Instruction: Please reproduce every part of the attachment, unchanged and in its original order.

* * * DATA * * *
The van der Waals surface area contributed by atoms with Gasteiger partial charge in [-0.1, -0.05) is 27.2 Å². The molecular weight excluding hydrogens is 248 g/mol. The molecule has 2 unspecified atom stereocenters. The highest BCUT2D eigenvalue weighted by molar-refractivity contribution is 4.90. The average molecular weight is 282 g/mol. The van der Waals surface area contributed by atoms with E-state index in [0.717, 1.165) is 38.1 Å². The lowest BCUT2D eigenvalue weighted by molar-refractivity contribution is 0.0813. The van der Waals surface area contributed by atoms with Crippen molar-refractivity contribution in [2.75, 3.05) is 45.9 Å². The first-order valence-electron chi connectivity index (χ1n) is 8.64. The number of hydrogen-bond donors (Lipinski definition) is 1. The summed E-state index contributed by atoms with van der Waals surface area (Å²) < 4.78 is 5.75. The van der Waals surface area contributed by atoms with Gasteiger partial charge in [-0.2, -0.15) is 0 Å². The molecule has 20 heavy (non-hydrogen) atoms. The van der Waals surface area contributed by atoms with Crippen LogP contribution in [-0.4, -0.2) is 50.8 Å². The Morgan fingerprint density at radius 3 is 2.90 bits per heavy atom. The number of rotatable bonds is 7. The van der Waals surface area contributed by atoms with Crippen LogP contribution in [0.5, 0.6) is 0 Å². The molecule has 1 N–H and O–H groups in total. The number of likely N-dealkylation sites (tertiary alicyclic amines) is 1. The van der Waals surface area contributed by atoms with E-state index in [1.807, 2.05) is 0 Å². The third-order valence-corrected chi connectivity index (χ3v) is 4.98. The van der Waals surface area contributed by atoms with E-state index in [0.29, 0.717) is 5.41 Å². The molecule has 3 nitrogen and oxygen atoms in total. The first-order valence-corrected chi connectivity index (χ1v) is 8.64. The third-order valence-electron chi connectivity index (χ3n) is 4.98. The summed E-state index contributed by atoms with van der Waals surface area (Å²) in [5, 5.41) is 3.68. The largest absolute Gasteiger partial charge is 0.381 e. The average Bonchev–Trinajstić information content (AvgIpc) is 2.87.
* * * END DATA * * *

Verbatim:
The van der Waals surface area contributed by atoms with Gasteiger partial charge in [-0.1, -0.05) is 27.2 Å². The molecular weight excluding hydrogens is 248 g/mol. The molecule has 2 unspecified atom stereocenters. The highest BCUT2D eigenvalue weighted by molar-refractivity contribution is 4.90. The average molecular weight is 282 g/mol. The van der Waals surface area contributed by atoms with E-state index in [0.717, 1.165) is 38.1 Å². The lowest BCUT2D eigenvalue weighted by molar-refractivity contribution is 0.0813. The van der Waals surface area contributed by atoms with Crippen molar-refractivity contribution in [2.75, 3.05) is 45.9 Å². The first-order valence-electron chi connectivity index (χ1n) is 8.64. The number of hydrogen-bond donors (Lipinski definition) is 1. The summed E-state index contributed by atoms with van der Waals surface area (Å²) < 4.78 is 5.75. The van der Waals surface area contributed by atoms with Gasteiger partial charge in [-0.2, -0.15) is 0 Å². The molecule has 20 heavy (non-hydrogen) atoms. The van der Waals surface area contributed by atoms with Crippen LogP contribution in [-0.4, -0.2) is 50.8 Å². The Morgan fingerprint density at radius 3 is 2.90 bits per heavy atom. The number of rotatable bonds is 7. The van der Waals surface area contributed by atoms with Crippen LogP contribution in [0.5, 0.6) is 0 Å². The molecule has 1 N–H and O–H groups in total. The number of likely N-dealkylation sites (tertiary alicyclic amines) is 1. The van der Waals surface area contributed by atoms with E-state index in [1.807, 2.05) is 0 Å². The third-order valence-corrected chi connectivity index (χ3v) is 4.98. The van der Waals surface area contributed by atoms with E-state index in [0.29, 0.717) is 5.41 Å². The molecule has 3 nitrogen and oxygen atoms in total. The first-order valence-corrected chi connectivity index (χ1v) is 8.64. The third-order valence-electron chi connectivity index (χ3n) is 4.98. The summed E-state index contributed by atoms with van der Waals surface area (Å²) in [5, 5.41) is 3.68. The largest absolute Gasteiger partial charge is 0.381 e. The average Bonchev–Trinajstić information content (AvgIpc) is 2.87.